Virus Persistence and Dynamics Section
Established in 2017
Eli Boritz, M.D., Ph.D. (He/Him/His)
Chief, Virus Persistence and Dynamics Section (VPDS)
Contact: For contact information, search the NIH Enterprise Directory.
Specialty(s): Infectious Disease, Internal Medicine Provides direct clinical care to patients at NIH Clinical Center
Major Areas of Research
- Mechanisms of HIV persistence in vivo
- Genetic and gene expression analyses of viruses and host cells
VPDS was established with a mission to help develop means of targeting virus reservoirs and reducing disease progression in people living with HIV. One path toward this goal is to clarify the fundamental biology of HIV persistence during antiretroviral therapy (ART). Motivated by the genetic and functional diversity within key cellular reservoirs for the virus, VPDS develops and applies high-throughput methods for characterizing large numbers of single cells and viruses in great detail. Topics under investigation include the unique genetic programs expressed by infected cells; heterogeneity among individual infected cells as measured using “omics” tools; and the use of virus genetic analysis to detect critical events that may not be directly observable in vivo. We are investigating these issues both in individuals treated with standard-of-care ART and in study participants receiving experimental HIV cure-directed therapies.
Since the start of the COVID-19 pandemic, VPDS has also begun to apply core laboratory technologies to SARS-CoV-2 and other emerging viruses. These studies aim to define mutational properties and patterns of in vivo genetic variation that may help understand the potential of emerging viruses to acquire resistance against immune responses and medical countermeasures.
M.D., Ph.D., University of Colorado Health Sciences Center, Denver, CO
Dr. Boritz began his HIV research career in the mid-1990s as a summer student in the laboratory of Dr. John K. Rose. An interest in fundamental and translational studies of host-virus interactions then led him to pursue combined M.D./Ph.D. training at University of Colorado Health Sciences Center in Denver. He completed his Ph.D. in the Immunology Program studying HIV-specific CD4 T-cell responses with Dr. Cara Wilson. After an internship and residency in Internal Medicine at Johns Hopkins Hospital, he came to NIAID as a fellow in infectious diseases. Following the clinical portion of his fellowship, he joined Dr. Daniel Douek's laboratory at Vaccine Research Center, where he worked to understand the cellular and molecular events that allow HIV reservoirs to persist in vivo. He joined the NIH faculty to establish the VPDS in 2017.
In addition to his activities in the research lab, Dr. Boritz serves as a core faculty member for the NIAID Infectious Diseases Fellowship Program, an attending physician on the NIAID Infectious Diseases Consult Service, and an HIV clinic preceptor for first-year Infectious Diseases fellows.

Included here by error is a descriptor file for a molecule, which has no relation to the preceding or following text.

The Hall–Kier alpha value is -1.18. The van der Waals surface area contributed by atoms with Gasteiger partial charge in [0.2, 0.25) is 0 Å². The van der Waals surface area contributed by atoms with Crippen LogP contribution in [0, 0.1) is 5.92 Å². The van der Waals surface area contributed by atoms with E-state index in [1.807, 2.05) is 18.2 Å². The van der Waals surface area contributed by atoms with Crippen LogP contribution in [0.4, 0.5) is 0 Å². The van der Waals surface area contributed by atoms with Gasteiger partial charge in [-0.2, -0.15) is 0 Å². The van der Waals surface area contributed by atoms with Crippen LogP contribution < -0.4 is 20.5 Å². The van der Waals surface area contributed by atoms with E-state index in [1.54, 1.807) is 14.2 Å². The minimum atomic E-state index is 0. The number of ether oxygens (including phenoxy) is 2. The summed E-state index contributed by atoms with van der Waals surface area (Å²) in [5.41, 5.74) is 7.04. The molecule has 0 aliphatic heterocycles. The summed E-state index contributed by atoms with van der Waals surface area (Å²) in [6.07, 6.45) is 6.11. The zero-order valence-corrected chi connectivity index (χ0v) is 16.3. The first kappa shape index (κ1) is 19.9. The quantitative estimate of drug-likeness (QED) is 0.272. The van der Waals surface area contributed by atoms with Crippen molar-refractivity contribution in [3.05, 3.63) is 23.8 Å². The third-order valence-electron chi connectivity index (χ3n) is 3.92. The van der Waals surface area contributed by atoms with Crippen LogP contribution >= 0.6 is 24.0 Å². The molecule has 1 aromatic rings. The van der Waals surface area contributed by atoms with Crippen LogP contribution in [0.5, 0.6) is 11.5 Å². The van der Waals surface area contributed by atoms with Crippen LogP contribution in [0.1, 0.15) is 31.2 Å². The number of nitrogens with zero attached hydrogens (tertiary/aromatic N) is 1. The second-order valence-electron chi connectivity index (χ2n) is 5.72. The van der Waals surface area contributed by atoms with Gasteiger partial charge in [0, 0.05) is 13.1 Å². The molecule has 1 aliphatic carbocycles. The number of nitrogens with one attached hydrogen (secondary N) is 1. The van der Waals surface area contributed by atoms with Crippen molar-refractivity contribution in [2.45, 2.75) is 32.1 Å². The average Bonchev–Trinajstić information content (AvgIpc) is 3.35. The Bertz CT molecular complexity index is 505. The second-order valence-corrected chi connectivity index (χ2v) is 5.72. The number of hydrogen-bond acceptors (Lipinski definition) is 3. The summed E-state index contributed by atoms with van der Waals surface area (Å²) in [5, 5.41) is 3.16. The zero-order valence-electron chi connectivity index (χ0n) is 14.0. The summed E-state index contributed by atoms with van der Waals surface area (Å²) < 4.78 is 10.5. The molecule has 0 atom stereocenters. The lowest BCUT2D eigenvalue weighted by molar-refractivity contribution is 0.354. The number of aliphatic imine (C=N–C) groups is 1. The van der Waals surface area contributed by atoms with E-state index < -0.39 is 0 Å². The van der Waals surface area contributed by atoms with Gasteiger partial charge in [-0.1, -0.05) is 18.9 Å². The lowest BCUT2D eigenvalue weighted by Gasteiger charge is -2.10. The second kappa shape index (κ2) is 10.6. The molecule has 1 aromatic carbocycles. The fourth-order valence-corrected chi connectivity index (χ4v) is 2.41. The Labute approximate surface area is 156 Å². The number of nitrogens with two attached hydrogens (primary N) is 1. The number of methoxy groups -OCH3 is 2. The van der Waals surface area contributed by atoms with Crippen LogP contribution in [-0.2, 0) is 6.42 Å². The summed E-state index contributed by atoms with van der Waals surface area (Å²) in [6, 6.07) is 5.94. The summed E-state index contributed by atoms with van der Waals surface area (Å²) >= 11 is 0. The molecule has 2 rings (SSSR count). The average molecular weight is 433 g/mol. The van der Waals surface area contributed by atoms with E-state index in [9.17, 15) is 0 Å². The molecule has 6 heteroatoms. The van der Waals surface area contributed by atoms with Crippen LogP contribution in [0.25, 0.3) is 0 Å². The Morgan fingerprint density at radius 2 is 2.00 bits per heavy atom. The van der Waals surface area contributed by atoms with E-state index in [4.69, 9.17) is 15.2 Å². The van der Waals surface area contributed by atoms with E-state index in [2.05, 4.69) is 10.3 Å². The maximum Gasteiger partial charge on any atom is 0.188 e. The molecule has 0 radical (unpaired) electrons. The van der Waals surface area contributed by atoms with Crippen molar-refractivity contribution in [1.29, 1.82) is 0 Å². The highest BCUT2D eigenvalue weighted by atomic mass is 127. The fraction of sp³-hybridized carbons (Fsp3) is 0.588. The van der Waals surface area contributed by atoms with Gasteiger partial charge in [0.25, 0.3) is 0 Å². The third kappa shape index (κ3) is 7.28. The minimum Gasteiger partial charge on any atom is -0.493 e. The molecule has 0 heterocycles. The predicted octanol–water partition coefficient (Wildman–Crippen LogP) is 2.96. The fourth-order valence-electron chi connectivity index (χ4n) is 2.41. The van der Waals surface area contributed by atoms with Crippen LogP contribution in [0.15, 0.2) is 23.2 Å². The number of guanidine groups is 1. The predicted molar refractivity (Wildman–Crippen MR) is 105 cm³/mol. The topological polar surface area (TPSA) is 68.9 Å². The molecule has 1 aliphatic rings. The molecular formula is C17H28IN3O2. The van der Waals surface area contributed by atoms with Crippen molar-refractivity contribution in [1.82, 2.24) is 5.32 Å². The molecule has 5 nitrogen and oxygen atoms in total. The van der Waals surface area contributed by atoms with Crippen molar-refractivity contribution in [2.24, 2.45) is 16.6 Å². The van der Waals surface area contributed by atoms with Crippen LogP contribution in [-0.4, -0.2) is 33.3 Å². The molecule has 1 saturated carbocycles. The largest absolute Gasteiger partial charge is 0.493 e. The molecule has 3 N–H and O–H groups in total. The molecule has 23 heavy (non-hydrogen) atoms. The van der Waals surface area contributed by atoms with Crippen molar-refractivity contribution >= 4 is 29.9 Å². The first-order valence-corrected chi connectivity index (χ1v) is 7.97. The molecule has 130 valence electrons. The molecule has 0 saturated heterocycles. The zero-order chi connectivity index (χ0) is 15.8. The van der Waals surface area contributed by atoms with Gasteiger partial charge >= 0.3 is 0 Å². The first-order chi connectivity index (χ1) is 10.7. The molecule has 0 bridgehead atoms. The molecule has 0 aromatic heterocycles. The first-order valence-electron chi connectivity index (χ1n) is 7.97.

Clark IC, Mudvari P, Thaploo S, Smith S, Abu-Laban M, Hamouda M, Theberge M, Shah S, Ko SH, Pérez L, Bunis DG, Lee JS, Kilam D, Zakaria S, Choi S, Darko S, Henry AR, Wheeler MA, Hoh R, Butrus S, Deeks SG, Quintana FJ, Douek DC, Abate AR, Boritz EA. HIV silencing and cell survival signatures in infected T cell reservoirs. Nature. 2023 Jan 4. Online ahead of print.
Stein SR, Ramelli SC, Grazioli A, Chung JY, Singh M, Yinda CK, Winkler CW, Sun J, Dickey JM, Ylaya K, Ko SH, Platt AP, Burbelo PD, Quezado M, Pittaluga S, Purcell M, Munster VJ, Belinky F, Ramos-Benitez MJ, Boritz EA, Lach IA, Herr DL, Rabin J, Saharia KK, Madathil RJ, Tabatabai A, Soherwardi S, McCurdy MT; NIH COVID-19 Autopsy Consortium; Peterson KE, Cohen JI, de Wit E, Vannella KM, Hewitt SM, Kleiner DE, Chertow DS. SARS-CoV-2 infection and persistence in the human body and brain at autopsy. Nature. 2022 Dec;612(7941):758-763.
Ko SH, Bayat Mokhtari E, Mudvari P, Stein S, Stringham CD, Wagner D, Ramelli S, Ramos-Benitez MJ, Strich JR, Davey Jr. RT, Zhou T, Misasi J, Kwong PD, Chertow DS, Sullivan NJ, and Boritz EA. High-throughput, single-copy sequencing reveals SARS-CoV-2 spike variants coincident with mounting humoral immunity during acute COVID-19. PLoS Pathog. 2021 Apr 8;17(4):e1009431.
Asokan M, Dias J, Liu C, Maximova A, Ernste K, Pegu A, McKee K, Shi W, Chen X, Almasri C, Promsote W, Ambrozak DR, Gama L, Hu J, Douek DC, Todd JP, Lifson JD, Fourati S, Sekaly RP, Crowley AR, Ackerman ME, Ko SH, Kilam D, Boritz EA, Liao LE, Best K, Perelson AS, Mascola JR, Koup RA. Fc-mediated effector function contributes to the in vivo antiviral effect of an HIV neutralizing antibody. Proc Natl Acad Sci U S A. 2020 Aug 4;117(31):18754-18763.
Pérez L, Anderson J, Chipman J, Thorkelson A, Chun TW, Moir S, Haase AT, Douek DC, Schacker TW, and Boritz EA. Conflicting evidence for HIV enrichment in CD32+ CD4 T cells. Nature. 2018 Sep;561(7723):E9-E16.
Boritz EA, Darko S, Swaszek L, Wolf G, Wells D, Wu X, Henry AR, Laboune F, Hu J, Ambrozak D, Hughes MS, Hoh R, Casazza JP, Vostal A, Bunis D, Nganou-Makamdop K, Lee JS, Migueles SA, Koup RA, Connors M, Moir S, Schacker T, Maldarelli F, Hughes SH, Deeks SG, and Douek DC. Multiple Origins of Virus Persistence during Natural Control of HIV Infection. Cell. 2016 Aug 11;166(4):1004-1015.
HIV Cure Transformative Science Group (TSG), AIDS Clinical Trials Group (ACTG)
NIAID SARS-CoV-2 Assessment of Viral Evolution (SAVE) Program
Delaney AIDS Research Enterprise (DARE)
Virology Working Group, Epidemiology, Immunology, and Clinical Characteristics of Emerging Infectious Diseases with Pandemic Potential (EPICC), Infectious Diseases Clinical Research Program (IDCRP), Uniformed Services University
NIAID Infectious Diseases Fellowship Program
The Virus Persistence and Dynamics Section (VPDS) works to understand the persistence of HIV and other viruses in vivo by developing and applying advanced sequencing and other technologies.